Mary was born in 1903. A gentle, generous soul, she lived in her farmhouse by herself following the death of her husband after 65 years of marriage.
Mary watched the television news each evening, often being troubled by the images she saw. One day, bringing in tea in china cups from her kitchen, she talked about a report from Africa she had seen the previous evening.
“Every country is entitled to its freedom”, she said, “but I don’t think anyone starved in the days of the Empire”.
I recoiled at her comment. It was like something from a bygone age, but I reflected on it many times in the years since, I don’t think Mary would have known the meaning of the word ‘racist’, nor would she have known words like ‘paternalistic’. Mary called things as she saw them from her little farmhouse and who was I to say that I was right and she was wrong?
Mary’s comments came back to me when reading an Irish Times report yesterday that fourteen African leaders had come out in support of Robert Mugabe.
It continues to astonish me that a man who has robbed his country, bloodily suppressed any opposition and reduced his people to destitution should still command any respect.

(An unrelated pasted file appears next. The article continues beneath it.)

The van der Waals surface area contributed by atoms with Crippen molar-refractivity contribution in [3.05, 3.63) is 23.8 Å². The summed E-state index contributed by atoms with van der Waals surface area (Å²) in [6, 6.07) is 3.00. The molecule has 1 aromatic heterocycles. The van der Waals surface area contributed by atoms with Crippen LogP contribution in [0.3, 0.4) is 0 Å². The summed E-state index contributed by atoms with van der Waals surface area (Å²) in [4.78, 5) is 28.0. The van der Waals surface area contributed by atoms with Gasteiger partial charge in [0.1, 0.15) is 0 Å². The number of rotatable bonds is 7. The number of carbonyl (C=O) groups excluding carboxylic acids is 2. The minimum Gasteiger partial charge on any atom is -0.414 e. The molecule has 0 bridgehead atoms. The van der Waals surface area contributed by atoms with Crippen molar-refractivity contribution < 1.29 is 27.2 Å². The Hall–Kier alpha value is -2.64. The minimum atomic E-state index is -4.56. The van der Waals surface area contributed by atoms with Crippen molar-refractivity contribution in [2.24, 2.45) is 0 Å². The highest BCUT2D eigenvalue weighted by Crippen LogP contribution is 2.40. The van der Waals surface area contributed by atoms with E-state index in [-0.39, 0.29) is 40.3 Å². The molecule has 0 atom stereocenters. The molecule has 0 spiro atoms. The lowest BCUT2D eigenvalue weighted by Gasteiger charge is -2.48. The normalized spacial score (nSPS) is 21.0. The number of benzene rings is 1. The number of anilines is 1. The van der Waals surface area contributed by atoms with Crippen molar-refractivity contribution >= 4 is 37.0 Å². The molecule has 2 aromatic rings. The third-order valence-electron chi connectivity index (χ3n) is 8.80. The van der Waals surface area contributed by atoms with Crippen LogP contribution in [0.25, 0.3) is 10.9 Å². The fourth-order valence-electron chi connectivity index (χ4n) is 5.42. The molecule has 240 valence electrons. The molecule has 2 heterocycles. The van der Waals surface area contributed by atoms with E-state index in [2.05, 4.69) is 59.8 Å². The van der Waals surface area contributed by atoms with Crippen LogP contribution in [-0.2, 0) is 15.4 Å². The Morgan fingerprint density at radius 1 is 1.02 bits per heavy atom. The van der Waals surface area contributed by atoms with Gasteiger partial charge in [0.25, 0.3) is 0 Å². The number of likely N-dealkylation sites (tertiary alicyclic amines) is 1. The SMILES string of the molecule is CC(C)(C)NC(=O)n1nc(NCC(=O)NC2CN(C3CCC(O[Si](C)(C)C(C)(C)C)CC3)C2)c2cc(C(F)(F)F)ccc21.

I remember meeting a black Zimbabwean priest two years ago. Strongly opposed to the corruption of the Mugabe regime, he could not understand people he met in Britain who still thought Mugabe had been a good leader. He told me about going to another African country where the official at the passport control had seen his Zimbabwean passport and said, “You have a good leader. He stands up to the whites”.
Had a European immigration officer made such a comment about a politician opposing blacks, he would quite rightly have been dismissed from his post, but the reverse seems almost acceptable in some quarters.
Racism is at the very heart of Mugabe’s survival. Racism is racism whatever the direction of the prejudice and the prejudice has been against those who don’t share Mugabe’s ethnic identity. The racist card is always the refuge of the scoundrel trying to deflect blame from himself for his ineptitude and robbery. The people who suffer are, of course, not the United Kingdom, against whom Mugabe directs so much of his ire, but the poor of his own country.
It is not politically correct to call things as they are – even democratic South Africa has been loathe to criticise its neighbour – but the choice must be between political correctness and the survival of millions of African people. Courageous church leaders in Zimbabwe have spoken against the evil of the Mugabe regime; it behoves the rest of us to support them, to name the truth, no matter how uncomfortable that might be.